Not the crime but the cover-up
Why the Justice Department's obstruction focus is so dangerous for Trump in classified documents case
The Justice Department made clear in a legal filing Tuesday night that its early-stage criminal investigation of former President Donald Trump's handling of government documents "is not simply about efforts to recover improperly retained presidential records." The warrant to search Trump's Mar-a-Lago beachfront club for classified documents cites a section of the Espionage Act and laws on mishandling government records, but Tuesday's filing focused on evidence of efforts "likely taken to obstruct the government's investigation."
If Trump had returned all the requested files to the National Archives — classified or otherwise — in January, that would have been the end of the story, legal experts assess. But with its evidence of obstructing justice, Tuesday's filing reads "at times like a road map for a potential prosecution down the road," The New York Times reports.
"The allegation does not necessarily mean that Trump or anyone else will ultimately face charges," The Associated Press notes. "But it could pose the most direct legal threat to Trump or those in his orbit, in part because the Justice Department has historically viewed obstruction as an aggravating factor that tilts in favor of bringing charges in investigations involving the mishandling of classified information."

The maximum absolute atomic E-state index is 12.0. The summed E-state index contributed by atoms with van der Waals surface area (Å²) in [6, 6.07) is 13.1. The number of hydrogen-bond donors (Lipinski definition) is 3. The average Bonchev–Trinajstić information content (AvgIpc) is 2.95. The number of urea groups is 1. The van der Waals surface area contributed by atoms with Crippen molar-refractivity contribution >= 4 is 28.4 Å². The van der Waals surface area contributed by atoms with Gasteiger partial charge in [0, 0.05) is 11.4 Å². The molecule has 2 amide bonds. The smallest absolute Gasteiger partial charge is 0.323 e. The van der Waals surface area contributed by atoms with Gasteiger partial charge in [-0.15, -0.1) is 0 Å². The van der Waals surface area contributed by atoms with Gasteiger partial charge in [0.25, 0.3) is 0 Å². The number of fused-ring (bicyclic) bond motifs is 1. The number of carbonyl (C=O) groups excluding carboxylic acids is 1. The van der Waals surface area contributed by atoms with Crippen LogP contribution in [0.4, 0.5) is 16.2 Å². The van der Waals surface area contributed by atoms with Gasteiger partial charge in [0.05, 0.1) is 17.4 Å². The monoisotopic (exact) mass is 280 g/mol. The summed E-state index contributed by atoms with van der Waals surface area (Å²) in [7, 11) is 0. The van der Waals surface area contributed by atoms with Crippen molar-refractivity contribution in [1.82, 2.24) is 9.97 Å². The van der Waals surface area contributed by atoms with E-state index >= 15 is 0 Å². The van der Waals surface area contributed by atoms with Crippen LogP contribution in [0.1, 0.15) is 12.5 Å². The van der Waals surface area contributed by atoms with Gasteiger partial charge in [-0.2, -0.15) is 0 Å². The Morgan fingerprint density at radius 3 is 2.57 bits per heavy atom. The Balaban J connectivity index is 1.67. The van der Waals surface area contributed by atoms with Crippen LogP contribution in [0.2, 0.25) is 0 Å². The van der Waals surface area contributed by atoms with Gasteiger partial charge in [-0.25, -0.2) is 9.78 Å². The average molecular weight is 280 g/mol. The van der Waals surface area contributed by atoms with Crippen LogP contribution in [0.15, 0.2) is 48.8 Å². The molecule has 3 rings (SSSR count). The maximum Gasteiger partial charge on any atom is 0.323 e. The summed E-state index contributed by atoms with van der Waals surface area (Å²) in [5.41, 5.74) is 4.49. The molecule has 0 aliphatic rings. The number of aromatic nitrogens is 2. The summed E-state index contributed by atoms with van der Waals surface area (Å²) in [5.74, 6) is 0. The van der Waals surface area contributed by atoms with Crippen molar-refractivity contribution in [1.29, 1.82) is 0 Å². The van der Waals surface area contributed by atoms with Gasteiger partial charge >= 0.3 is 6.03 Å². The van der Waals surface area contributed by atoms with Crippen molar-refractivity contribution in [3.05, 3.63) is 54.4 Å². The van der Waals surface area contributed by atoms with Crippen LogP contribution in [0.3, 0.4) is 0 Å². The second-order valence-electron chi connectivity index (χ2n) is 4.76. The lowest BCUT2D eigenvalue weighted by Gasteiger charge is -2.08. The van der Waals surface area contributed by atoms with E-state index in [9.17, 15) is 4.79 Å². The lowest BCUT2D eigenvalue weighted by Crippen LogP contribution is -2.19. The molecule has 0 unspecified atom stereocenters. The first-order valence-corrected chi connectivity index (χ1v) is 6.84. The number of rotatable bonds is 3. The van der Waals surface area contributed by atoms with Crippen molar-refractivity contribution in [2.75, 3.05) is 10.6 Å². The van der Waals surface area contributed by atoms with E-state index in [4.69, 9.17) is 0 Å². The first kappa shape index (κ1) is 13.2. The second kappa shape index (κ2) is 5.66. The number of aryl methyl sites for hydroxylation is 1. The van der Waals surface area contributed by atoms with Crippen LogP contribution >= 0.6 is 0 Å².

When FBI Director James Comey announced in July 2016 that the FBI would not recommend "criminal charges against Hillary Clinton in an investigation involving handling of her emails," for example, he "cited the absence of obstruction as one of the reasons," AP reports. But when the DOJ "charged former CIA Director David Petraeus in 2015 with sharing classified information with his biographer, it made a point of including in court documents details about false statements prosecutors said he made during an FBI interview."
Trump lawyers Evan Corcoran and Cristina Bobb are in "enormous legal peril" with the obstruction evidence, The Washington Post reports. Some "key questions that could determine Trump's legal fate" include whether he directed "Corcoran and Bobb to mislead the government" about the files, "and, if so, why did he want to keep reams of top-secret classified documents there?"
On the other hand, Trump is fortunate that prosecutors would want compelling evidence of a significant crime to charge a former president, former U.S. attorney and FBI official Chuck Rosenberg told the Post. "I don't imagine you would charge any former president with a relatively minor crime," like mutilation of documents.